Welcome to re:Virals, The Haiku Foundation’s weekly poem commentary feature on some of the finest haiku ever written in English. This week’s poem was
varied thrush between notes the unwavering light — Jeff Hoagland, tinywords 20.1 (2020)
Keith Evetts offers a medley of thoughts:
The thrush is surely among the top ten songbirds. In English poetry, the song thrush was immortalized by Thomas Hardy in his moving poem, “The Darkling Thrush”; also by Browning in “Home Thoughts From Abroad”: “Oh to be in England. . . he sings each song twice over, Lest you should think he never could recapture, The first fine careless rapture!” George Orwell, in 1984, refers to a song thrush that enhances Julia and Winston’s secret meeting: “. . . The music went on and on, minute after minute, with astonishing variations, never once repeating itself, almost as though the bird were deliberately showing off its virtuosity.” In America, where the author of this featured haiku is an environmentalist and naturalist, there are eight species. You can listen to the British song thrush, and the North American hermit thrush, Swainson’s thrush, and the wood thrush, on short YouTube tracks. They all sing so very sweetly — it is a delight.
In this haiku, the author juxtaposes the musical variations of a thrush’s song with the contrasting constancy of the light in which, and to which, the bird is singing. At least, that is what I suppose: for the words “varied thrush” might just be intended to mean any of a variety of thrushes — variations on a theme. A variation is music that is based on the original refrain but is somehow different in rhythm, harmony, or ornamentation. But the light, whether it is dawn, day or dusk, is (fairly) constant for the moments when a thrush is deploying its repertoire.
For me, this haiku succeeds in invoking a number of thoughts in a reader: that we know a thrush’s song, although each bird has variations upon it; that for each dawn there may be (if we are lucky) one thrush or another; that through the years the song of thrushes is a recurrent feature of a dawn, a day, or a twilight, while each bird may live only a few years. Just as our own songs, our own lives are similar but our variations unique, while the things that we sing endure and outlive us.
no bird lives
that sang at my birth —
but the song!
From Theresa Cancro, re:Virals editor:
It is with a heavy heart that I have decided to step down from the position of editor with this issue. Over the past two and a half years, I’ve truly enjoyed all aspects of working on this feature: reading all of the in-depth commentary and making selections, preparing each post, as well as corresponding with the many contributors who’ve submitted their reactions. The good news is that Keith Evetts is taking on the position beginning with next week’s issue, re:Virals 326. I’m confident re:Virals will flourish under Keith’s watch. His bio follows. Please join me in welcoming him!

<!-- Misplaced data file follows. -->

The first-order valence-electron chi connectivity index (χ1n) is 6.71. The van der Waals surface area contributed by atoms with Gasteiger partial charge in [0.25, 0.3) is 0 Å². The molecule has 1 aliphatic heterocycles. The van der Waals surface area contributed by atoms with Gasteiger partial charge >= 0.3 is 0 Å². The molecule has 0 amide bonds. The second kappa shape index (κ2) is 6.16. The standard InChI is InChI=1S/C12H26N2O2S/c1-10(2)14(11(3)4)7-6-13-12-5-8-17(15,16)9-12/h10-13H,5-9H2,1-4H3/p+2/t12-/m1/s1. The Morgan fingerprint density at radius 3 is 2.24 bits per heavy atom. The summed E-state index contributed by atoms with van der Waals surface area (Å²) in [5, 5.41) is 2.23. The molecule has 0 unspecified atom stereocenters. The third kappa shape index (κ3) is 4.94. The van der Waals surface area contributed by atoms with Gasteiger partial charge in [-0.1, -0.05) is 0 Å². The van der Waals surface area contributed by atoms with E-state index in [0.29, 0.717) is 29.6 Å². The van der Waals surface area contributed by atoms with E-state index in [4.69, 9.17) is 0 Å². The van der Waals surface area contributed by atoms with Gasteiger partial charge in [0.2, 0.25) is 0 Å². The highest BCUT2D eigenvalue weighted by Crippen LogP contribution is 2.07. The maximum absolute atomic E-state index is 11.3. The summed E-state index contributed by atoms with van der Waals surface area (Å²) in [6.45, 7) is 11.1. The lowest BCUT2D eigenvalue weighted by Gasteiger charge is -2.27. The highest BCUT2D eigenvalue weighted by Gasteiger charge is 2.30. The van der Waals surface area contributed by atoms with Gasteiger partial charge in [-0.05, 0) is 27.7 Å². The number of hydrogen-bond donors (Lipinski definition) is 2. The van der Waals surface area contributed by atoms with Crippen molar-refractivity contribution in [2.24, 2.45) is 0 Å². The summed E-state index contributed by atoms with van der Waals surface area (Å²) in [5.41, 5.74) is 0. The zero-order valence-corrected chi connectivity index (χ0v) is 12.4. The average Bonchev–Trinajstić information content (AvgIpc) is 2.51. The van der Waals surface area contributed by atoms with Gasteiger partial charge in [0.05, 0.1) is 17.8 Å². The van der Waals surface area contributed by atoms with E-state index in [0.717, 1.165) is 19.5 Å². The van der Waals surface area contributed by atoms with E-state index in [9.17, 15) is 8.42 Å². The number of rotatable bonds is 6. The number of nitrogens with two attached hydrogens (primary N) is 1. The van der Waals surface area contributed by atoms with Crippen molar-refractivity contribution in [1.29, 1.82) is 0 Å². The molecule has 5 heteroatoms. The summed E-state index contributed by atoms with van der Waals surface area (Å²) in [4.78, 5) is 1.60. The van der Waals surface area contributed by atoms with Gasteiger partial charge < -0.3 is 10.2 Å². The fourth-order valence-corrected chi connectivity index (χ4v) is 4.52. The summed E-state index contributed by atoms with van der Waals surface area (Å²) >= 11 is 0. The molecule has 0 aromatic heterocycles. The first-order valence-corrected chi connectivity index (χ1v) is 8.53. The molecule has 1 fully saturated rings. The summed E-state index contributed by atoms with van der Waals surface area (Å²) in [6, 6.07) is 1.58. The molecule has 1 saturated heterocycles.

Retired after living in eight countries, Keith gardens, daydreams and writes in Thames Ditton, UK. He graduated in Natural Sciences at Cambridge, publishing postgraduate research in Nature, the Journal of Physiology, the Journal of Neurochemistry, and the Journal of Pharmacy and Pharmacology. More recently, his poems have appeared in The Oxford Magazine and The Linnet’s Wings, with haiku, senryu and sequences in Wales Haiku Journal, Prune Juice, Asahi Shimbun, Cold Moon Journal, Failed Haiku, Heliosparrow, Haiku In Action, Cattails, World Haiku Review, and at The Haiku Foundation; and cherita in The Cherita. Married, with five children, a grey parrot, and a sense of humor
As this week’s winner, Keith has asked me to choose next week’s poem, which you’ll find below. We invite you to write a commentary to it. It may be as long or short, academic or spontaneous, serious or silly, public or personal as you like. We will select out-takes from the best of these. And the very best will be reproduced in its entirety and take its place as part of the THF Archives. Best of all, the winning commentator gets to choose the next poem for commentary.
Anyone can participate. A new poem will appear each Friday morning. Simply put your commentary in the Contact box by the following Tuesday midnight (Eastern US Time Zone). Please use the subject header “re:Virals” so we know what we’re looking at. We look forward to seeing some of your favorite poems — and finding out why!
The Haiku Foundation reminds you that participation in our offerings assumes respectful and appropriate behavior from all parties. Please see our Code of Conduct policy.
lattice window — the lacemaker pauses to gaze at the moon — Hortensia Anderson, tinywords (2004)